R Phillip Dellinger, Mitchell M Levy, Jean M Carlet, Julian Bion, Margaret M Parker, Roman Jaeschke, Konrad Reinhart, Derek C Angus, Christian Brun-Buisson, Richard Beale, Thierry Calandra, Jean-Francois Dhainaut, Herwig Gerlach, Maurene Harvey, John J Marini, John Marshall, Marco Ranieri, Graham Ramsay, Jonathan Sevransky, B Taylor Thompson, Sean Townsend, Jeffrey S Vender, Janice L Zimmerman, Jean-Louis Vincent
OBJECTIVE: To provide an update to the original Surviving Sepsis Campaign clinical management guidelines, "Surviving Sepsis Campaign Guidelines for Management of Severe Sepsis and Septic Shock," published in 2004. DESIGN: Modified Delphi method with a consensus conference of 55 international experts, several subsequent meetings of subgroups and key individuals, teleconferences, and electronic-based discussion among subgroups and among the entire committee...
January 2008: Critical Care Medicine
(no author information available yet)
No abstract text is available yet for this article.
2007: Journal of Neurotrauma
Patrick M Kochanek, Nancy Carney, P David Adelson, Stephen Ashwal, Michael J Bell, Susan Bratton, Susan Carson, Randall M Chesnut, Jamshid Ghajar, Brahm Goldstein, Gerald A Grant, Niranjan Kissoon, Kimberly Peterson, Nathan R Selden, Robert C Tasker, Karen A Tong, Monica S Vavilala, Mark S Wainwright, Craig R Warden
No abstract text is available yet for this article.
January 2012: Pediatric Critical Care Medicine
James Eric Campbell, James Keith Aden, Andrew Peter Cap
BACKGROUND: Thrombelastography (TEG) is suggested as an optimal instrument for the identification of acute traumatic coagulopathy-induced alterations in coagulation status. Patient whole blood (WB) used in TEG analysis is generally collected from a large blood vessel containing representative systemic blood, often close to 40% hematocrit (Hct). Trauma patients often exhibit bleeding from the microvasculature. This study examines early coagulation function changes at the simulated microvascular level based on altered Hct and pH in vitro through TEG analyses of normal donor blood...
May 2015: Journal of Trauma and Acute Care Surgery
Eva Angenete, Anders Thornell, Jakob Burcharth, Hans-Christian Pommergaard, Stefan Skullman, Thue Bisgaard, Per Jess, Zoltan Läckberg, Peter Matthiessen, Jane Heath, Jacob Rosenberg, Eva Haglind
OBJECTIVE: To evaluate short-term outcomes of a new treatment for perforated diverticulitis with purulent peritonitis in a randomized controlled trial. BACKGROUND: Perforated diverticulitis with purulent peritonitis (Hinchey III) has traditionally been treated with surgery including colon resection and stoma (Hartmann procedure) with considerable postoperative morbidity and mortality. Laparoscopic lavage has been suggested as a less invasive surgical treatment. METHODS: Laparoscopic lavage was compared with colon resection and stoma in a randomized controlled multicenter trial, DILALA (ISRCTN82208287)...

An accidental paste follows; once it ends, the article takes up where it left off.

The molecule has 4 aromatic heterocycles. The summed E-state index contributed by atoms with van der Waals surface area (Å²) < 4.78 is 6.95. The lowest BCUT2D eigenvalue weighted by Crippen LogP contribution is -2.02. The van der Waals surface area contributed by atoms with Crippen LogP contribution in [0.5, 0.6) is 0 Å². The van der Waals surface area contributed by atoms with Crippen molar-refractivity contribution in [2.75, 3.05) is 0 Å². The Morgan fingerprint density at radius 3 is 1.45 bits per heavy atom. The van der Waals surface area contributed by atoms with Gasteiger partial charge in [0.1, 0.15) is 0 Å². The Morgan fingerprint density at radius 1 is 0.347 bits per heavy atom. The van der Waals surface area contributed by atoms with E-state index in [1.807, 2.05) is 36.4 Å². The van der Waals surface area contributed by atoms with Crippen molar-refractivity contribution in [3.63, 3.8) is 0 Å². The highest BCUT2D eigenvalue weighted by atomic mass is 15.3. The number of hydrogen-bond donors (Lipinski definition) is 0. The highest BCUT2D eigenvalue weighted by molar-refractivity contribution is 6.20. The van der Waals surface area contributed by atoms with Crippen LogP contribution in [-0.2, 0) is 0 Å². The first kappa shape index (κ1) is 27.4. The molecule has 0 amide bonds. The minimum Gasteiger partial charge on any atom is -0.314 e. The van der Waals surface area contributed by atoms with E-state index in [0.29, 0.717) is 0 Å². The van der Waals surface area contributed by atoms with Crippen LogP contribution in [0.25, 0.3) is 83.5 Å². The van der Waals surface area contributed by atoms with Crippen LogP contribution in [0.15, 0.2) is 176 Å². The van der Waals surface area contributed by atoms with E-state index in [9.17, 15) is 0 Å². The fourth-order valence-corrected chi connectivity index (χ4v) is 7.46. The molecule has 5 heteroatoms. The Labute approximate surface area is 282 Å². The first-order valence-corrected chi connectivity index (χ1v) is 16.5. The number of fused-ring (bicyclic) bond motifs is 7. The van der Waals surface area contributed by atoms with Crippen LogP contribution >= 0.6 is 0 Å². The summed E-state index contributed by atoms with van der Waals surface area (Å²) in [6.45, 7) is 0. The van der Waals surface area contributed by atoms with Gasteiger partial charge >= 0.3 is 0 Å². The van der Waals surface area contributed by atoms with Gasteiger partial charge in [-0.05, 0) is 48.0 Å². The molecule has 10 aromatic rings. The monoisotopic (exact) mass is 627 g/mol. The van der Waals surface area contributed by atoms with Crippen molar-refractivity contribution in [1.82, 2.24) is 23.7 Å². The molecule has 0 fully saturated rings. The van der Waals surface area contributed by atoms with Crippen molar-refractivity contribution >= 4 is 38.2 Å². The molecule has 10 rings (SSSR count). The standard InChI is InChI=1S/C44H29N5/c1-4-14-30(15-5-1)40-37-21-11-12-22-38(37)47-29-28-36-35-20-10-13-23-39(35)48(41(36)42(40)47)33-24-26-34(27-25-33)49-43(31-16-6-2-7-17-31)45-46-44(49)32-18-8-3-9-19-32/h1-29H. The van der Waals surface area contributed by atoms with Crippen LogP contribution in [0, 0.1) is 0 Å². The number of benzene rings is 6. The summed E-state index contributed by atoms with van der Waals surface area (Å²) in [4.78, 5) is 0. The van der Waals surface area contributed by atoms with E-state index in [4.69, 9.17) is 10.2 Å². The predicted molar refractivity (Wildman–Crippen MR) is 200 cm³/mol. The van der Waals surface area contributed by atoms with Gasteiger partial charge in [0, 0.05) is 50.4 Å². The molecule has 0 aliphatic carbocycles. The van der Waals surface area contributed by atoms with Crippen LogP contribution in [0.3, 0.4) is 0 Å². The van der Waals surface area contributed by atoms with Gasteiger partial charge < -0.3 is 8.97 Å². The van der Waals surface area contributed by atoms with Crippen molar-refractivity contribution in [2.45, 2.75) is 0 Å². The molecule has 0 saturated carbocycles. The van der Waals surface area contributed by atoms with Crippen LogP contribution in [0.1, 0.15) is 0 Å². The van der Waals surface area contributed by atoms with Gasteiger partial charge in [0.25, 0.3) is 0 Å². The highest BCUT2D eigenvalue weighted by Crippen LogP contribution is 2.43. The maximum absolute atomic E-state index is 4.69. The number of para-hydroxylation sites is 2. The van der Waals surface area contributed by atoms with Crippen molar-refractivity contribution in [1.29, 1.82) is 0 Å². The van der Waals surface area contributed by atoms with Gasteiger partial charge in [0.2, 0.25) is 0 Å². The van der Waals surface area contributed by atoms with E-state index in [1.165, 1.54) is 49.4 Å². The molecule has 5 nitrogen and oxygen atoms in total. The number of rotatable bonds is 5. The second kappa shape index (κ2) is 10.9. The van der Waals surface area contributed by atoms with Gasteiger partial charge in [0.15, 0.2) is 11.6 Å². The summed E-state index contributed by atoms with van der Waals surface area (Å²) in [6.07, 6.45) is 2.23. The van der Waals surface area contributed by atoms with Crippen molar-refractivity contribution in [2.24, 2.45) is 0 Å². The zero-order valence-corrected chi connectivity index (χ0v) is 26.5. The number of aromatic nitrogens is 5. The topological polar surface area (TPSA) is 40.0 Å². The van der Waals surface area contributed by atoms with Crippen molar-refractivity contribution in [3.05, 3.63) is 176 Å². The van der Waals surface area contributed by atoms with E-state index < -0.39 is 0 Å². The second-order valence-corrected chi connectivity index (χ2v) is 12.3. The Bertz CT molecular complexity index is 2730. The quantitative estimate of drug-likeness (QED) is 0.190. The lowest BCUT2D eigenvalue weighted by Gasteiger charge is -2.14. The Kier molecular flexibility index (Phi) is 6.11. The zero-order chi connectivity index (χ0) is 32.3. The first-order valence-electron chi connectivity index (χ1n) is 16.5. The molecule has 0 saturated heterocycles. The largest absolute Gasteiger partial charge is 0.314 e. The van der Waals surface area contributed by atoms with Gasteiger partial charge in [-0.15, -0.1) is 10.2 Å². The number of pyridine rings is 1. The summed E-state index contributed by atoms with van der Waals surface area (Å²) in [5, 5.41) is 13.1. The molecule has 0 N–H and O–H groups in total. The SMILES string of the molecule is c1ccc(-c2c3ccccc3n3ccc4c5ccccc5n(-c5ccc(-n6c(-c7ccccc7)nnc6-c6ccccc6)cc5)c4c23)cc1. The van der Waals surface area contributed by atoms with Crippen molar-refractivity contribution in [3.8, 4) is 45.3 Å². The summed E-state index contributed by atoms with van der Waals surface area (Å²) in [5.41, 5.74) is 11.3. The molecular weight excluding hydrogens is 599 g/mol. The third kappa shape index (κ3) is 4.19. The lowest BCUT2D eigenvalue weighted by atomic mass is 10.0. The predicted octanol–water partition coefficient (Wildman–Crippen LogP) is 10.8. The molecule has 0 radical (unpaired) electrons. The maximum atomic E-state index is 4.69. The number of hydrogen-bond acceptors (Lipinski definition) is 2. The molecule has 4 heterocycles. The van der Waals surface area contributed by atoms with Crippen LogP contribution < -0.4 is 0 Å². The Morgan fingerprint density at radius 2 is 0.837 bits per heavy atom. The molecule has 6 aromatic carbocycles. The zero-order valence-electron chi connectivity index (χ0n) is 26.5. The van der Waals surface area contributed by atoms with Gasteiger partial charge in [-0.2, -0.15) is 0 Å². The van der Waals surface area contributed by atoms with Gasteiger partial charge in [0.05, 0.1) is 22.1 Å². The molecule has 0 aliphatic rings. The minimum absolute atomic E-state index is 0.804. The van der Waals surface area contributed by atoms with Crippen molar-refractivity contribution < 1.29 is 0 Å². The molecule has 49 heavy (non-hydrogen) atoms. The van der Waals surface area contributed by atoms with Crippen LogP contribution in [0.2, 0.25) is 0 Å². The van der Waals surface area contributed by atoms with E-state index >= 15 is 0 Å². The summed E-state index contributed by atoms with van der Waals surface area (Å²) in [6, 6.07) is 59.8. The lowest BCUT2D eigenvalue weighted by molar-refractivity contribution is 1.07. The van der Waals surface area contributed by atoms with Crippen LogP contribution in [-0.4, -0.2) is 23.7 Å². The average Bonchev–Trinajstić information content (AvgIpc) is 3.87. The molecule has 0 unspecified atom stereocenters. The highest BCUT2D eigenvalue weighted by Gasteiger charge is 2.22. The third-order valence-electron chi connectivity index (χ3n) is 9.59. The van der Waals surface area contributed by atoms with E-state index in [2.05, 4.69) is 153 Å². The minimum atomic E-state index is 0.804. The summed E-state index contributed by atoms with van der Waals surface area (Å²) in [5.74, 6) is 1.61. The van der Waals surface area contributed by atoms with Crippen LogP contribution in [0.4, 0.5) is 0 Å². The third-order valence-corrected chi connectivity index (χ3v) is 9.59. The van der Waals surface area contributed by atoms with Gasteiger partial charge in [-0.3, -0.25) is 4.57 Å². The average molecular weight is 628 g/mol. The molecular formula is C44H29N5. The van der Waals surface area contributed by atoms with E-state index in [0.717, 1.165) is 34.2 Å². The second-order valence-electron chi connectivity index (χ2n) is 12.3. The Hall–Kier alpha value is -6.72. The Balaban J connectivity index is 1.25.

January 2016: Annals of Surgery
Marcus Ong Eng Hock, S B S Ooi, S M Saw, S H Lim
STUDY OBJECTIVE: We evaluate a new technique of treating scalp lacerations, the hair apposition technique (HAT). After standard cleaning procedures, hair on both sides of a laceration is apposed with a single twist. This is then held with tissue adhesives. HAT was compared with standard suturing in a multicenter, randomized, prospective trial. METHODS: All linear lacerations of the scalp less than 10 cm long were included. Severely contaminated wounds, actively bleeding wounds, patients with hair strand length less than 3 cm, and hemodynamically unstable patients were excluded...
July 2002: Annals of Emergency Medicine
F D McDermott, A Heeney, M E Kelly, R J Steele, G L Carlson, D C Winter
BACKGROUND: Anastomotic leak (AL) represents a dreaded complication following colorectal surgery, with a prevalence of 1-19 per cent. There remains a lack of consensus regarding factors that may predispose to AL and the relative risks associated with them. The objective was to perform a systematic review of the literature, focusing on the role of preoperative, intraoperative and postoperative factors in the development of colorectal ALs. METHODS: A systematic review was performed to identify adjustable and non-adjustable preoperative, intraoperative and postoperative factors in the pathogenesis of AL...
April 2015: British Journal of Surgery
Mary J Edwards, Michael B Lustik, Margaret E Clark, Kevin M Creamer, David Tuggle
BACKGROUND: Component balanced resuscitation and avoidance of crystalloids in traumatically injured adults requiring massive transfusion are beneficial. Evidence for children is lacking. METHODS: After institutional review board approval was obtained, the Department of Defense Trauma Database identified 1,311 injured children 14 years or younger requiring transfusion after an injury and admitted to a deployed US military hospital from 2002 to 2012. Logistic regression determined risk factors for high-volume (≥40 mL/kg) or massive (≥70 mL/kg) transfusions...
February 2015: Journal of Trauma and Acute Care Surgery
Mayur B Patel, Stephen S Humble, Daniel C Cullinane, Matthew A Day, Randeep S Jawa, Clinton J Devin, Margaret S Delozier, Lou M Smith, Miya A Smith, Jeannette M Capella, Andrea M Long, Joseph S Cheng, Taylor C Leath, Yngve Falck-Ytter, Elliott R Haut, John J Como
BACKGROUND: With the use of the framework advocated by the Grading of Recommendations Assessment, Development and Evaluation (GRADE) Working Group, our aims were to perform a systematic review and to develop evidence-based recommendations that may be used to answer the following PICO [Population, Intervention, Comparator, Outcomes] question:In the obtunded adult blunt trauma patient, should cervical collar removal be performed after a negative high-quality cervical spine (C-spine) computed tomography (CT) result alone or after a negative high-quality C-spine CT result combined with adjunct imaging, to reduce peri-clearance events, such as new neurologic change, unstable C-spine injury, stable C-spine injury, need for post-clearance imaging, false-negative CT imaging result on re-review, pressure ulcers, and time to cervical collar clearance? METHODS: Our protocol was registered with the PROSPERO international prospective register of systematic reviews on August 23, 2013 (REGISTRATION NUMBER: CRD42013005461)...
February 2015: Journal of Trauma and Acute Care Surgery